Coach, Inc. et al v. Island Rayz et al

Filing 39

ORDER granting plaintiffs' 36 Motion for Partial Summary Judgment and request for a hearing on damages. A hearing is hereby set for 6/12/2013 at 9:30 am in Courtroom 708. The Clerk of Court is directed to provide a copy of this Order setting notice of hearing to defendants via certified mail. Signed by Magistrate Judge Karen L. Litkovitz on 4/11/2013. (art)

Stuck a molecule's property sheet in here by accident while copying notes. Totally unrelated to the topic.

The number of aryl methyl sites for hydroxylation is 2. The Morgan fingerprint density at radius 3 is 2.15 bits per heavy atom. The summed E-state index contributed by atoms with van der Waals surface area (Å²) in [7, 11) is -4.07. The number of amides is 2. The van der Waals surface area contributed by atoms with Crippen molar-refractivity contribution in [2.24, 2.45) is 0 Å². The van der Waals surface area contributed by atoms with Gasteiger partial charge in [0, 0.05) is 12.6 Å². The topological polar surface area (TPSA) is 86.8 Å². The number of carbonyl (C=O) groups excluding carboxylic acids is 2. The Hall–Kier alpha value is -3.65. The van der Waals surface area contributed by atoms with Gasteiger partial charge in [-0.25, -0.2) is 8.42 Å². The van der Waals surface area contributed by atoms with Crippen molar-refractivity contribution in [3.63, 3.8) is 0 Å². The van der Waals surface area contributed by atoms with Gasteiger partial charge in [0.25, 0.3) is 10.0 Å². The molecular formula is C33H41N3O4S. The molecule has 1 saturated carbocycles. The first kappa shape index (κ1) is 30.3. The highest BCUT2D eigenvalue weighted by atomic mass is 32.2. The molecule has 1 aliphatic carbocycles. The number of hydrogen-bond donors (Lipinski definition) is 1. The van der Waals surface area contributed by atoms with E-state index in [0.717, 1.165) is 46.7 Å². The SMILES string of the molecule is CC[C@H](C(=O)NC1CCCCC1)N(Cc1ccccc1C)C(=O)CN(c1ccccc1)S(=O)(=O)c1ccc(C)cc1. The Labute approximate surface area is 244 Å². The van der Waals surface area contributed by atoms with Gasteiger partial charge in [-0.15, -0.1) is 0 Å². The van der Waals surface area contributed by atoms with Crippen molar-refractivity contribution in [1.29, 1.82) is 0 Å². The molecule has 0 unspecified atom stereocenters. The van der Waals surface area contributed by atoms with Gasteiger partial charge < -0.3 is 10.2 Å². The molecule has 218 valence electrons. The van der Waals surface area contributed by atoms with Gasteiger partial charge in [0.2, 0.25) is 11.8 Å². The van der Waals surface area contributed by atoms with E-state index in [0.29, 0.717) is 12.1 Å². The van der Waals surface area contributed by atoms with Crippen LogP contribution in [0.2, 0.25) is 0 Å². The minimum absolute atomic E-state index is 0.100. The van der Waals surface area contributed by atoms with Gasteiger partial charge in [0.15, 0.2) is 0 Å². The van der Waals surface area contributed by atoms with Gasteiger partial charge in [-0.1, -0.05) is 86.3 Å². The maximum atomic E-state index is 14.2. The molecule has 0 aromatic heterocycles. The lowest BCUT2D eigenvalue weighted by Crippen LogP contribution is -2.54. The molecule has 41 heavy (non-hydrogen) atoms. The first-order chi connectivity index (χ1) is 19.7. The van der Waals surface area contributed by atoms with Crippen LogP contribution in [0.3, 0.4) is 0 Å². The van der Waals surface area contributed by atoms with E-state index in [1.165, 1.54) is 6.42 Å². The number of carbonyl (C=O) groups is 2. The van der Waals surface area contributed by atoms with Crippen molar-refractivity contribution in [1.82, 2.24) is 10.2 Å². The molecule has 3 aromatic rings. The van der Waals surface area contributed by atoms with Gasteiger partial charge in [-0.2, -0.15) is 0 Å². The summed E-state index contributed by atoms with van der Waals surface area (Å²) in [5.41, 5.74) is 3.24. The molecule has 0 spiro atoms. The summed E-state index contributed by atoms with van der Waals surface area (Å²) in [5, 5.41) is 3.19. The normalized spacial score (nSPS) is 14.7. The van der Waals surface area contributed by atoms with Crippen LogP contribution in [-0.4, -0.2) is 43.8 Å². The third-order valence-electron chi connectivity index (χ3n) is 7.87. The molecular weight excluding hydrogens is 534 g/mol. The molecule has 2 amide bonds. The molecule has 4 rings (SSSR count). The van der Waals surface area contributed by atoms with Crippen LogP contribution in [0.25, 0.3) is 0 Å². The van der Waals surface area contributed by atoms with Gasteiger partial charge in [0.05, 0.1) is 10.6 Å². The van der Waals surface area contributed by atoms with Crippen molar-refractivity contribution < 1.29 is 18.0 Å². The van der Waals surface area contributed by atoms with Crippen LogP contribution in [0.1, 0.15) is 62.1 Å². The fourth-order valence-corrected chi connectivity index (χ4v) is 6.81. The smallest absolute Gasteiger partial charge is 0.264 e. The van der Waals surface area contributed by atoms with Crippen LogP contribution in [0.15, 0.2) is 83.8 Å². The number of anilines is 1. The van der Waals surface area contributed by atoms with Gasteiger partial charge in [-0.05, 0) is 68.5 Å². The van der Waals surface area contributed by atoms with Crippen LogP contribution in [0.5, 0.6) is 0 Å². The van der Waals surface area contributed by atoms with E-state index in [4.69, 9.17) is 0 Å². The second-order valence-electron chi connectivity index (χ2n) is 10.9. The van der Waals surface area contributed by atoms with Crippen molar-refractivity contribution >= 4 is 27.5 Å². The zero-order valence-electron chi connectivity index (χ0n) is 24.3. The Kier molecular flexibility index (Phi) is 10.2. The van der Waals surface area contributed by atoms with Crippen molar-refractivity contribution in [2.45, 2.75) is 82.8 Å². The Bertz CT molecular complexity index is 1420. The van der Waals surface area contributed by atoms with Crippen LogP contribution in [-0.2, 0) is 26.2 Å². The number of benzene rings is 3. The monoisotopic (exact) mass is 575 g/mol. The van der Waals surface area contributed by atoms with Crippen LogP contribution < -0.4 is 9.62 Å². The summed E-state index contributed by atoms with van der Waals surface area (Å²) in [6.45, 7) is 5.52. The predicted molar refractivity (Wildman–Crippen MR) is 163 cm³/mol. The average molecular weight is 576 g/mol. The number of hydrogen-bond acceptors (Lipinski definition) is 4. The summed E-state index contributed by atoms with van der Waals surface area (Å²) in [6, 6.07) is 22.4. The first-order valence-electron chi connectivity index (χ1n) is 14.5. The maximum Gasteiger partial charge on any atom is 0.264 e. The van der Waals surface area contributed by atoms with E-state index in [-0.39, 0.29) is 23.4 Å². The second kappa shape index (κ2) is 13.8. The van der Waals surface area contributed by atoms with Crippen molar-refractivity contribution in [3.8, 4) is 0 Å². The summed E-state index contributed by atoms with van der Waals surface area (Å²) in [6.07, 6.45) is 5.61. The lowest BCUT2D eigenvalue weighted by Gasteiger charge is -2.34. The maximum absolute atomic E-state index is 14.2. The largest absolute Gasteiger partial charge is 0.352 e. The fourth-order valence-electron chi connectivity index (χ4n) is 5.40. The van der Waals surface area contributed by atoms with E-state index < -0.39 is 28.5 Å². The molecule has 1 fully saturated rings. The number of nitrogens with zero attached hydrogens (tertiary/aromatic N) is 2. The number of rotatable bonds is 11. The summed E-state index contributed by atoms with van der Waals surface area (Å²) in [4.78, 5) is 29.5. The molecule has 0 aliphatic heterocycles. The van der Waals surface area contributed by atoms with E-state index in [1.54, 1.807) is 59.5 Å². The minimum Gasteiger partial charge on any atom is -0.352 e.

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UNITED STATES DISTRICT COURT SOUTHERN DISTRICT OF OHIO WESTERN DIVISION COACH, INC., et al., Plaintiffs, Case No. 1:11-cv-478 Litkovitz, M.J. vs. ISLAND RAYZ, et al., Defendants. ORDER This matter is before the Court on plaintiffs' motion for partial summary judgment (Doc. 36), to which defendants Tara K. McDonald and Ray T. McDonald, proceeding prose, and Island Rayz have not responded. I. Background On March 13, 2013, the Court ordered defendants to show cause, in writing and within fourteen days, why the plaintiffs' motion for partial summary judgment should not be construed as unopposed and granted for the reasons stated in plaintiffs' motion. (Doc. 38). To date, more than fourteen days later, defendants have not responded to the Show Cause Order or to plaintiffs' motion. For the following reasons, the Court finds that granting partial summary judgment in plaintiffs' favor is appropriate. Plaintiffs, Coach, Inc. and Coach Services, Inc. (Coach), allege that defendants are liable for false advertising, trademark dilution, and the sale of counterfeit products bearing the Coach, Inc. trademark in violation of Sections 32, 43(a), 43(c) ofthe Lanham Act, 15 U.S.C. §§ 1114, 1125(a), and 1125(c), and for copyright infringement under the United States Copyright Act, 17 U.S.C. § 501 et seq. Plaintiffs also raise Ohio state law claims of trademark infringement, deceptive trade practices, trademark violations, and unjust enrichment. (Doc. 1). Plaintiffs move for partial summary judgment on the issue ofliability only on their Section 32 Lanham Act claim, 15 U.S.C. § 1114, asserting there is no issue of material fact regarding the defendants' sale of counterfeit goods and infringement of plaintiffs' protected trademarks and copyrights. Plaintiffs support their motion with: the affidavit of in-house counsel for Coach, Inc., Ethan Lau, Esq.; deposition testimony of defendant Tara McDonald; deposition testimony of defendant Ray McDonald; and the affidavit of Robert L. Hope, a private investigator retained by plaintiffs to investigate the sale of counterfeit Coach products at Island Rayz, defendants' place of business. (Doc. 36). Where a non-moving party fails to oppose a motion for summary judgment, then "summary judgment, if appropriate, shall be entered against" him. Fed. R. Civ. P. 56(e). However, the Court may not blindly accept the movant's statement of undisputed facts but, rather, must "satisfy itself that the evidence in the summary judgment record supports this relief." Hitachi Med. Sys. America, Inc. v. Branch, No. 5:09-cv-1575, 2011 WL 3921718, at *12 (N.D. Ohio Sept. 7, 2011) (citing Vermont Teddy Bear Co., v. 1-900 Beargram Co., 373 F.3d 241, 244 (2d. Cir. 2004)). For the reasons that follow, the Court finds that plaintiffs are entitled to partial summary judgment. II. Standard of Review A motion for summary judgment should be granted if the evidence submitted to the Court demonstrates that there is no genuine issue as to any material fact, and that the movant is entitled to judgment as a matter oflaw. Fed. R. Civ. P. 56( c). See Celotex Corp. v. Catrett, 477 U.S. 317,322 (1986); Anderson v. Liberty Lobby, Inc., 477 U.S. 242,247 (1986). Under Federal Rule of Civil Procedure 56(c), a grant of summary judgment is proper if "the pleadings, depositions, answers to interrogatories, and admissions on file, together with the affidavits, if any, show that there is no genuine issue of material fact and the moving party is entitled to judgment as a matter oflaw." Satterfield v. Tennessee, 295 F.3d 611, 615 (6th Cir. 2002). The Court must evaluate the evidence, and all inferences drawn therefrom, in the light most favorable to the non-moving party. Satterfield, 295 F.3d at 615; Matsushita Elec. Industrial Co., Ltd. v. Zenith Radio, 475 2 U.S. 574, 587 (1986); Little Caesar Enterprises, Inc. v. OPPC, LLC, 219 F.3d 547, 551 (6th Cir. 2000). The trial judge's function is not to weigh the evidence and determine the truth of the matter, but to determine whether there is a genuine factual issue for trial. Anderson, 477 U.S. at 249-50. The trial court need not search the entire record for material issues of fact, Street v. J. C. Bradford & Co., 886 F.2d 1472, 1479-80 (6th Cir. 1989), but must determine "whether the evidence presents a sufficient disagreement to require submission to a jury or whether it is so one-sided that one party must prevail as a matter oflaw." Anderson, 477 U.S. at 251-52. If, after an appropriate time for discovery, the opposing party is unable to demonstrate a prima facie case, summary judgment is warranted. Street, 886 F.2d at 1478 (citing Celotex and Anderson). "Where the record taken as a whole could not lead a rational trier of fact to find for the non-moving party, there is no 'genuine issue for trial."' Matsushita, 475 U.S. at 587. III. Undisputed Facts Plaintiffs move for partial summary judgment on the issue of liability on their claims of trademark infringement under the Lanham Act. 1 Plaintiffs present the following evidence in support of their motion for partial summary judgment which, as noted above, has not been opposed by plaintiffs? Coach is a world-renowned producer of high quality merchandise. Coach Services, Inc. has adopted over forty-five (45) trademarks, including the marks at issue in this action, which are protected by Federal Trademark Registrations (collectively the Coach Registered Trademarks). Coach has expended substantial time, money and other resources developing, advertising and otherwise promoting the Coach Registered Trademarks. As a result, members of the consuming 1 Plaintiffs expressly preserve their other claims and their right to elect statutory damages. See Doc. 36, Ex. 1 at 1. 2 In failing to file a memorandum in opposition to plaintiffs' motion for partial summary judgment, defendants have failed to offer any facts or evidence opposing plaintiffs' claims. As such, the facts as presented by 3 public readily identify merchandise bearing the Coach Registered Trademarks as being high quality merchandise. See Doc. 36, Ex. A,~~ 8, 9, 13, 16, Affidavit ofEthan Lau (hereafter "Lau Affidavit"). The Coach Registered Trademarks, which are distinctive marks used to identify high quality merchandise, have been used for many years and have not been assigned or licensed to defendants in this matter. Lau Affidavit at~ 18. By virtue of the sustained use of the marks, the registrations, the high-quality products and substantial advertising and publicity for the marks, the Coach Registered Trademarks have acquired secondary meaning so that any product or advertisement bearing such marks is immediately associated by consumers, the public and the trade as originating with Coach. Id. at ~~ 15-16. Ray and Tara McDonald are the owners of Island Rayz tanning salon, which in April of 2011 was located in Proctorville, Ohio, but is now located in South Point, Ohio. (Doc. 31, Ex. B at 6, Deposition ofTara McDonald (hereafter "T. McDonald Depo."); Doc. 31, Ex. Cat 18, Deposition of Ray McDonald (hereafter "R. McDonald Depo."). At the time they started the business, Ray and Tara McDonald jointly decided to sell handbags, and also collaborated regarding which handbags to purchase for resale at the Island Rayz tanning salon. R. McDonald Depo. at 45:6-18; 46:12-16. Beginning in approximately 2009, Ray and Tara McDonald started purchasing handbags at flea markets bearing designer labels for resale at the Island Rayz tanning salon. R. McDonald Depo. at 37:2-11. This was in response to customer inquiries, specially asking whether they carried Coach handbags. Id. at 37:12-22. While customers also occasionally asked for Chanel bags, Coach was the most requested and most popular designer when it came to customer demand at Island Rayz. Id. at 48:6-17. Defendants chose to sell fabric handbags bearing Coach Registered Trademarks as opposed to leather bags because they felt customers wanted items with Cs on the fabric, making the items easily identifiable with the Coach brand. T. McDonald Depo. at 13: 1-23. In addition to handbags, Defendants also sold plaintiffs are undisputed. 4 sunglasses and wallets bearing Coach Registered Trademarks. R. McDonald Depo. at 70-72; T. McDonald Depo. at 31-3 3. Defendants travelled to St. Augustine, Florida, Milton, West Virginia, and Youngstown, Ohio to shop at flea markets and purchase these items. R. McDonald Depo. at 49:14-23. They would pay cash for the handbags, sunglasses, and wallets, and Defendant Ray McDonald would make the transaction, physically handing the cash to the flea market vendors. !d. at 52:13-20. Defendants would then sell the items at Island Rayz, charging double the amount they had paid. !d. at 56:4-17. Defendants were well aware of the specific marks and traits that made these handbags resemble Coach handbags. In fact, Defendant Ray McDonald testified that he could easily tell that a handbag was a Coach replica by looking at the lining and the hardware. !d. at 57:2-18. Tara McDonald was familiar with and admitted to selling handbags bearing both the Coach "Signature C" and "Coach Op Art" prints. T. McDonald Depo. at 14-15. The McDonalds clearly understood that these handbags were not genuine Coach items, as they claim to have told customers they were "replica purses." R. McDonald Depo. at 58:11-17. Out-of-town customers would sometimes come from hours away to purchase handbags from Defendants. T. McDonald Depo. at 52:14-24. Defendant Tara McDonald testified that the Coach replica handbags were "junky," and that she "hated to even put them out." !d. at 21:15-18. Even though these handbags were not of the same quality as genuine Coach products, Ms. McDonald testified that they "would still get [customers] buying them just because of what they had on them ... [T]hey wanted the Coach Cs." !d. at 22:6-9. When these low-quality handbags would fall apart, customers would return complaining about the quality. !d. at 22:10-13. On or about April2011, Coach received a tip regarding the possible sale of counterfeit and infringing Coach merchandise at Island Rayz tanning salon in Proctorville, Ohio. Lau Affidavit at ,-r 19. Coach Investigator Robert Hope visited Island Rayz, located at 7390 County Road 107, Proctorville, Ohio on April9, 2011. (Doc. 36, Ex. D, ,-r 5, Affidavit ofRobert Hope 5 (hereafter "Hope Affidavit")). There he observed a counterfeit Coach handbag in the front window. Id. Upon entering the building, Mr. Hope asked a sales person named Brittany whether the business sold Coach Handbags. Id. at ~ 6. Brittany took Mr. Hope into a separate room filled with counterfeit Coach Handbags. Id. Mr. Hope asked Brittany to recommend a handbag for a young woman, in response to which Brittany showed Mr. Hope a handbag that she said was a "popular choice." Id. at~ 8. Mr. Hope paid forty dollars ($40.00) for the handbag, and was not charged any Ohio Sales Tax. ld. Coach wallet. Id. at~ at~ 9. Brittany also attempted to sell Mr. Hope a counterfeit 8. Before leaving, Mr. Hope asked the sales woman who owned the business; she responded that "Tara" was the owner. Id. at~ 10. Mr. Hope was able to confirm Tara McDonald's affiliation with the business by utilizing the Ohio Secretary of State website. Id. at ~ 11. Upon further inspection, Coach was able to determine that the purchased handbag was in fact counterfeit. Lau Affidavit at~ 20; Doc. 36, Ex. E, ~ 4 (Affidavit ofDayanara Perez (hereafter "Perez Affidavit"). Defendant Ray McDonald verified that an employee Brittany Jeffers was working in the Defendant's Proctorville, Ohio store on April 9, 2011. R. McDonald Depo. at 17:20-22; 73:7-14. April 9, 2011 was a Saturday, and it was Defendants' custom to visit flea markets on weekends and have Brittany Jeffers run the tanning salon and store. Id. at 73:15-24. He also examined photographs of the purchased handbag and was able to identify a variety of Coach Registered Trademarks that were present. See I d. at 76-79 and corresponding deposition exhibits 4-7. Mr. McDonald verified that the receipt provided to the Coach investigator was "one of [his]," and he verified that no sales tax was charged during the transaction. Id. at pp. 89-91. While Defendants keep such receipts in the normal course of their business, their receipts do not indicate the specific item sold, and thus it would be impossible to determine how many handbags bearing the Coach trademarks were sold by Defendants. Id. at p. 96:19-23. IV. Analysis Plaintiffs contend the above undisputed facts demonstrate defendants' liability for 6 trademark infringement and trademark counterfeiting. Plaintiffs therefore assert they are entitled to summary judgment with respect to defendants' liability for trademark infringement under Section 32 of the Lanham Act, 15 U.S.C. § 1114(1). Section 1114 provides in relevant part: Any person who shall, without consent of the registrant ... use in commerce any reproduction, counterfeit, copy, or colorable imitation of a registered mark in connection with the sale, offering for sale, distribution, or advertising of any goods or services on or in connection with which such use is likely to cause confusion, or to cause mistake, or to deceive ... shall be liable in a civil action by the registrant for the remedies hereinafter provided. 15 U.S.C. § 1114(1). To prevail on a trademark infringement claim under Section 32 of the Lanham Act, plaintiffs must demonstrate "that defendant[s'] mark creates a likelihood of confusion regarding the origin of the goods offered by plaintiff[ s] and defendant[ s]." Innovation Ventures, LLC v. N VE., Inc., 694 F.3d 723, 731 (6th Cir. 2012). Courts must examine the following eight factors when determining whether a likelihood of confusion exists: 1. 2. 3. 4. 5. 6. 7. 8. strength of the senior mark; relatedness ofthe goods or services; similarity of the marks; evidence of actual confusion; marketing channels used; likely degree of purchaser care; the intent of defendant in selecting the mark; and likelihood of expansion of the product lines. Daddy's Junky Music Stores, Inc. v. Big Daddy's Family Music Ctr., 109 F.3d 275,280 (6th Cir. 1997). This list is not exhaustive but is simply a guide- "[t]he ultimate question remains whether relevant customers are likely to believe that the products or services offered by the parties are affiliated in some way." Homeowners Group, Inc. v. Home Marketing Specialists, Inc., 931 F.2d 1100, 1107 (6th Cir. 1991). The Court recognizes that "there is a presumption of a likelihood of confusion" where counterfeit goods are involved. Microsoft Corp. v. Sellers, 411 F. Supp.2d 913, 919 (E.D. Tenn. 2006) (citing Polo Fashions, Inc. v. Craftex, Inc., 816 F.2d 145, 148 (4th Cir. 1987)). Thus, 7 while the Court would typically engage in an analysis ofthe factors enunciated in Daddy's Junky Music Stores, 109 F.3d at 280, an extensive discussion of the eight factors is not required in the instant matter. See Homeowners, 931 F.2d at 1107 (the factors are not applicable in every case). See also Ford Motor Co. v. Heritage Mgmt. Group, Inc., No. 1:11-CV-92, 2012 WL 5931529, at *4 (E.D. Tenn. Nov. 27, 2012) (presuming likelihood of confusion where sale of counterfeit goods were involved and declining to engage in multi-factor analysis). It is undisputed that defendants were in possession of and sold counterfeit Coach bags at their place of business. See T. McDonald Depo. at 9-13, 21-22; R. McDonald Depo. at 56-59; Hope Affidavit,~~ 3-12. Plaintiffs have presented uncontroverted evidence that Mr. Hope requested Coach handbags while at Island Rayz and was sold a handbag bearing the Coach trademark. Hope Affidavit, ~~ 6-9. Further, defendant Tara McDonald testified that plaintiffs continued to sell the counterfeit, "junky" Coach items because customers specifically requested Coach items and because the customers "wanted the Coach Cs." T. McDonald Depo. at 9, 21-22. In addition, as the products sold by plaintiffs were counterfeits, they were likely to cause confusion for consumers. Sellers, 411 F. Supp.2d at 919. Accordingly, plaintiffs have met their burden of showing defendants' mark creates a likelihood of confusion regarding the origin of the items sold by plaintiffs and defendants. In sum, plaintiffs have demonstrated that there is no genuine issue of material fact as to their claim that defendants are liable under 15 U.S.C. § 1114(1) for trademark infringement and their partial motion for summary judgment is granted. Plaintiffs also seek a hearing on damages and to demonstrate defendants' willfulness as it relates to plaintiffs' state law claims. The Lanham Act provides that a successful plaintiff may recover actual or statutory damages provided the plaintiff requests statutory damages prior to the trial court's entry of final judgment. 15 U.S.C. § 1117(c). Here, plaintiffs expressed their intent to elect statutory judgment in the motion for partial summary judgment. See Doc. 36 at 1. The amount of statutory damages varies from "$1 ,000 to $200,000 per counterfeit mark" or "if the 8 court finds that the use of the counterfeit mark was willful, not more than $2,000,000 per counterfeit mark .... " 15 U.S.C. § 1117(c). Plaintiffs have specified that they seek statutory damages under the Lanham Act "only for marks found on the counterfeit handbag sold by [d]efendants on April 9, 2011, which by [defendants'] count, totals seven (7) trademarks, or seven (7) separate infringements." Lau Affidavit,~ 23. Plaintiffs have not requested any specific damages amount or proffered any evidence in support thereof but, rather, seek a hearing on the issue. Plaintiffs' request is well-taken and the Court will schedule a damages hearing in this matter. V. Conclusion Plaintiffs' motion for partial summary judgment and request for a hearing on damages (Doc. 36) are GRANTED. A hearing is hereby set for June 12, 2013 at 9:30 a.m. in Courtroom 708 ofthe Potter Stewart Courthouse in Cincinnati, Ohio. The Clerk of Court is DIRECTED to provide a copy of this Order and notice of the hearing to defendants via certified mail. IT IS SO ORDERED. ~~ Karen L. Litkovitz United States Magistrate Judge 9 SENDER: COMPLETE THIS SECTION • Complete items 1, 2, and 3. Also complete item 4 if Restricted Delivery is desired. • Print your name and address on the reverse so that we can return the card to you. • Attach this card to the back of the mailpiece, or on the front if space pennits. X B. Received by (Printed Name) D. Is delivety address different from Item 1? If YES, enter delivery address below: 1. Article Addressed to: -r;..r~ K Mcb()t'\4-\d r<~ T. tv'\ c.- 0o n t;.J tl 4o Te..v""sh:j) ~o~ \KS' Lh£-.5~ Ul~ 0 f-1 '-{ s b ( t:( 3. D D lceType ertified Mail Registered Insured Mail D D 0 Express Mail Return Receipt for Merchandise C.O.D. 4. Restricted Delivery? (Extra Fee) 2. Article Number (T"ransfer from seNice label) PS Fonn 3811 , February 2004 7011 3500 0001 5345 5475 D Yes